Instead, normally around three o’clock in the afternoon, there is the liturgy of the “Lord’s Passion”, with the solemn reading of the whole account (usually shared by three readers) of the Passion of the Lord (John 18, 1 - 19, 42).
This is followed by ten special prayers, the most interesting of which, on Good Friday, are the petitions for the unity of all Christians, for the redemption of the Jews, for those who don’t believe in Christ, and for those who don’t believe in God.
This is the liturgy in which the Cross is venerated, and Jesus is adored. The faithful are invited to make a reverence to the cross, bowing or kneeling before it, or perhaps kissing the foot of the cross, as a symbol of their faith in Jesus.
Although the Eucharist is not celebrated, there is an “Administration of Communion”.
Many churches and most Cathedrals conduct the ceremony of the reading of the “Seven Words”, in which each of the last seven words of Jesus are used as a starting point by a different preacher.
The ceremony of the “Seven Words” in the Cathedral of Santo Domingo is usually preached by seven outstanding preachers and is broadcast nationwide.
There is no Mass today.
Jesus is dead.
This is a day in which to stop, and reflect. Only the foolish run away from the silence of thought. Only a coward tries to avoid hearing the noise of the silence.
Easter Sunday Vigil
He is risen!
Easter starts with the Vigil on Saturday night.
First there is the blessing of a bonfire in the church grounds. Then a large, liturgical candle (with the sign of the Cross, the Greek letters “alpha” and “omega” and the year 1995) is blessed and lit from the bonfire. The faithful, in turn, light their candles from this Paschal Candle as a symbol of the “Light of the World” spreading to the far corners of the world, and proclaim that “Christ is risen!”. Then everyone enters the church in procession.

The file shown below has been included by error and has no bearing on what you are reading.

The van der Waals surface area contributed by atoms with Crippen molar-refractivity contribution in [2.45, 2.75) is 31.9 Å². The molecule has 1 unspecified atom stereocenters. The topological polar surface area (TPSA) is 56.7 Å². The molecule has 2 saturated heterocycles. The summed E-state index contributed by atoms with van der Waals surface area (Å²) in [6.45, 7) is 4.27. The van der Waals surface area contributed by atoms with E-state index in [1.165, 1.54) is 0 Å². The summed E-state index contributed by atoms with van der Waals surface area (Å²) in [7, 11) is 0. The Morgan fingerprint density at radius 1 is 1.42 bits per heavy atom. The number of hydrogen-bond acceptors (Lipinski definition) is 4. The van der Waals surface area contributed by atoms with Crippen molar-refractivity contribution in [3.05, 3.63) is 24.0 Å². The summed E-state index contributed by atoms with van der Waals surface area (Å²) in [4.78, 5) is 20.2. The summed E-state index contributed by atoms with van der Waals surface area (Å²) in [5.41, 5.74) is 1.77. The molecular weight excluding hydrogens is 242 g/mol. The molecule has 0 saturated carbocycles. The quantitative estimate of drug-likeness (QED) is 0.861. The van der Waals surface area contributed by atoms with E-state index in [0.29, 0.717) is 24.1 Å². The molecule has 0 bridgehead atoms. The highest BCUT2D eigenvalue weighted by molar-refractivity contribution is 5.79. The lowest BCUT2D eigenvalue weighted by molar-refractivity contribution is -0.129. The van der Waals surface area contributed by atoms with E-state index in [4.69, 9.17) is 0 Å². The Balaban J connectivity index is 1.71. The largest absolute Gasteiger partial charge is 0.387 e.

Liturgy of the Word
Secondly there is the “Liturgy of the Word”. On this very special night the Church meditates on the marvellous wonders performed by the Lord God, from the very beginning, on behalf of those who believed in His words and His promises.
This Liturgy can be nine readings long, seven from the Old Testament and two from the New Testament. Although in some cases a few of the Old Testament readings may be omitted. However, chapter 14 of Exodus is always included (the dramatic crossing of the Red Sea).
Liturgy of Baptism
The third part is the Liturgy of Baptism.
Traditionally this is the night when the “Catechumens” are received into the Church by way of the Sacrament of Baptism. Normally, in the Cathedral of Santo Domingo there are baptisms of adults in this vigil, celebrated by our Cardinal Archbishop, Nicolás de Jesús Cardenal López Rodríguez.
Finally the Eucharist is celebrated.
All of this Vigil should be over before dawn on Easter Sunday.
However, the Church allows us to receive the Eucharist again, at the Easter Sunday Mass which, as can be imagined, is a celebration incorporating all the local colour and imagination of the celebrating parishioners.
Today is the greatest festival of the whole year. Jesus lives! Today we celebrate the central miracle of our faith. If Jesus didn’t rise from the dead, then everything is a lie.
But if he did (although common sense tells us that it impossible), then... Jesus is God, because, for God, nothing is impossible!
This, of course, provokes further questions:
— If Jesus is God, then why did He come to earth?
— What does it mean for the world?
— What does it mean for me?
— Am I expected to do something about it?
— What am I expected to do about it?
— What does Jesus expect of me?
I wrote this for a local English language news weekly on tuesday, April 4, 1995